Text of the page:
Wild berries bring back memories of foraging through the forests but as their health and flavor profiles become more widely known, they are available at many grocery stores. In season, they can be found in the produce section, but they can often be found in the freezer section the rest of the year. Use them in salads, smoothies, desserts, and whole grain dishes.
Dark blue or purple wild berries are rich in anthocyanin which is a flavonoid that functions as an antioxidant. These are all important in our cells as we age. Here in the Culinary Medicine and Nutrition Lab we find that the flavor of wild berries are often more potent than the farm raised berries which might be larger but sometimes less flavorful. The flavor comes from a combination of compounds in the berries but the deep-blue pigments-called anthocyanin-in blueberries and aronia berries are responsible for the extra burst of flavor, purplish juice and the substance that can help prevent oxidation of other substances by being oxidized itself. This process is thought to be important in aging by preventing some of the changes that naturally take place as we get older. Cell damage might be prevented by a diet that includes antioxidants. One type of cell damage is inflammation. Inflammation is thought to lead to many preventable diseases such as Alzheimer’s, heart disease and diabetes. We don’t know if wild berries and other foods with high amounts of flavonoids found in the blue pigment of berries can stave off these diseases but we do know that they are an important part of a healthy diet. Researchers believe that the health benefits of anthocyanidin, found in high amounts in berries, might result from unidentified chemicals other than their role as an antioxidant. That means, taking a supplement might not capture the exact part that works to reduce the risk of cognitive decline, cancer or cardiovascular disease. Until we know more, it is best to get your antioxidants from food instead of relying on supplements that may not have the same properties as the whole berry.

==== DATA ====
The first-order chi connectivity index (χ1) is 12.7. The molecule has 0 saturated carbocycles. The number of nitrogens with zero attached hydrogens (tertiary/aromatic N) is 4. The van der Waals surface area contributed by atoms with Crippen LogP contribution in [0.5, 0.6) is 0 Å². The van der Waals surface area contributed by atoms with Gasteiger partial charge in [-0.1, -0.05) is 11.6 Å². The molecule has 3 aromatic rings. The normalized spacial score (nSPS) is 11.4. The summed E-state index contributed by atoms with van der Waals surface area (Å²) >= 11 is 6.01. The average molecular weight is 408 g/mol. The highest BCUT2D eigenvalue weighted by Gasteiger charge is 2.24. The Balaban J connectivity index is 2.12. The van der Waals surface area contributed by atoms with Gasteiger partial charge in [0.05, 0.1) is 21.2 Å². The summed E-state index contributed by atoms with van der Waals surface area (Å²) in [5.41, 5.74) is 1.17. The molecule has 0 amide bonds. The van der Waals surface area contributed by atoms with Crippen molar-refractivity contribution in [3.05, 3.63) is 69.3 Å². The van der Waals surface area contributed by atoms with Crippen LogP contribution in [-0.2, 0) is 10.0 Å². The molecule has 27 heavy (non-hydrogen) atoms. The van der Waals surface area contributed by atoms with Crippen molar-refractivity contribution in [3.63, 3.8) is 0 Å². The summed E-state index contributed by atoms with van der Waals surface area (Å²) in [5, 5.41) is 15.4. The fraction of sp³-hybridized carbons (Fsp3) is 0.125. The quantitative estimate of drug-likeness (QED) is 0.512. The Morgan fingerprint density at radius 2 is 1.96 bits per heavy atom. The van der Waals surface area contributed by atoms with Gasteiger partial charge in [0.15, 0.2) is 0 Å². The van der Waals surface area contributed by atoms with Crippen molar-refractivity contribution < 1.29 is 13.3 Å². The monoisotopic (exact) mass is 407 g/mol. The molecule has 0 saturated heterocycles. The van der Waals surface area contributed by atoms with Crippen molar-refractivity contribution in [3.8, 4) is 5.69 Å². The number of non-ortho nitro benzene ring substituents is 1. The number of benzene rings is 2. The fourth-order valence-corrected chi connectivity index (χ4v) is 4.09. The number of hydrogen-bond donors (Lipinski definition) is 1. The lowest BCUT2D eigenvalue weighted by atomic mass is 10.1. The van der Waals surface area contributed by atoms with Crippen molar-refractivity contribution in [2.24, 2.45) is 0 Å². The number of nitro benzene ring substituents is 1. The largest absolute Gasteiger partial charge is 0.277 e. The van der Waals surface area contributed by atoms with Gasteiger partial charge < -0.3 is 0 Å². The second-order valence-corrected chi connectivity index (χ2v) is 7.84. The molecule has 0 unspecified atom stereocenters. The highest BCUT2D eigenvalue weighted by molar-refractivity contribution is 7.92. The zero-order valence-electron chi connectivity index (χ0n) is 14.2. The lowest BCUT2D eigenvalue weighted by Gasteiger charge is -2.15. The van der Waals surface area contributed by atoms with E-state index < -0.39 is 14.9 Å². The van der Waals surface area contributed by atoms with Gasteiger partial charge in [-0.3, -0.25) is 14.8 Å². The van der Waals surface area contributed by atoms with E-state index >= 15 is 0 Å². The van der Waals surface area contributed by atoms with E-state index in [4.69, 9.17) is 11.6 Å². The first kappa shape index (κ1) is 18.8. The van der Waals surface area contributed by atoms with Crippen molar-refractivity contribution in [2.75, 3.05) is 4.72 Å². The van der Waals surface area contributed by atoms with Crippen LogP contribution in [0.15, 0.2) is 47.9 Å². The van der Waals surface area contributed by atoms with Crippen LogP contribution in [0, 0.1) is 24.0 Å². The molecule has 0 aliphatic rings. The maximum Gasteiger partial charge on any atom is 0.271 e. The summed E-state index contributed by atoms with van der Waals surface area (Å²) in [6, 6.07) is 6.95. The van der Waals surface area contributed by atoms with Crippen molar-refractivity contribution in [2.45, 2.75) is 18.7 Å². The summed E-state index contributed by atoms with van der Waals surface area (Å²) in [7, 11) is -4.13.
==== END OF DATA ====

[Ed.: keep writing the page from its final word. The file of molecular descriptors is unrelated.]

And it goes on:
Aronia Berry-Honey Vinaigrette
1/4 cup aronia berry juice ( or other berries)
1/2 cup olive oil
1 teaspoon Dijon mustard
1/4 teaspoon salt
1/4 cup honey
Combine all ingredients in a blender and blend until smooth. Serve over mixed greens, toasted pecans, blue cheese and other salad fixings.
Aronia berries have very little natural sweetness and can be eaten plain but if you are not use to the astringent taste, a little honey or other natural sugar can be used in the recipes. Honey is primarily fructose and glucose with a few other complex carbohydrates included. The smell, taste and color of honey depends on where the bees find their nectar they bring back to the hive. Honey has some B vitamins and minerals depending upon the vegetation near the hive. Most wild honey will contain vitamin B6, thiamin, niacin, riboflavin, pantothenic acid and a few amino acids.
The minerals found in honey include calcium, copper, iron, magnesium, manganese, phosphorus,potassium, sodium and zinc. While the vitamin and mineral content of honey is very small and we eat honey in small quantities, it still is a really nice addition in our recipes with berries.
Mulberry Sour Cream Pie
Single crust pie shell
1 cup sour cream
3/4 cup sugar
2 1/2 Tablespoons flour
1 egg, beaten to blend
3/4 tsp. almond extract
1/4 tsp. salt
2 1/2 cups fresh mulberries
6 Tablespoons flour
1/4 cup (1/2 stick) chilled butter cut into pieces
1/3 cup chopped pecans
2 Tablespoons sugar
Place crust in 9-inch glass pie plate.
Fold edge under, crimp, freeze 10 minutes.
Prick with fork. Bake at 375 degrees until sides are set about 12 minutes.
For filling, mix first 6 ingredients in medium bowl to blend.
Mix in mulberries. Spoon into crust. Bake @ 350 degrees until
filling is just set, about 25 minutes. For topping, using fingertips
mix flour and butter in medium bowl until small clumps form.
Mix in pecans and sugar and sprinkle on top of pie. Bake for 15 to 20 minutes or until lightly browned.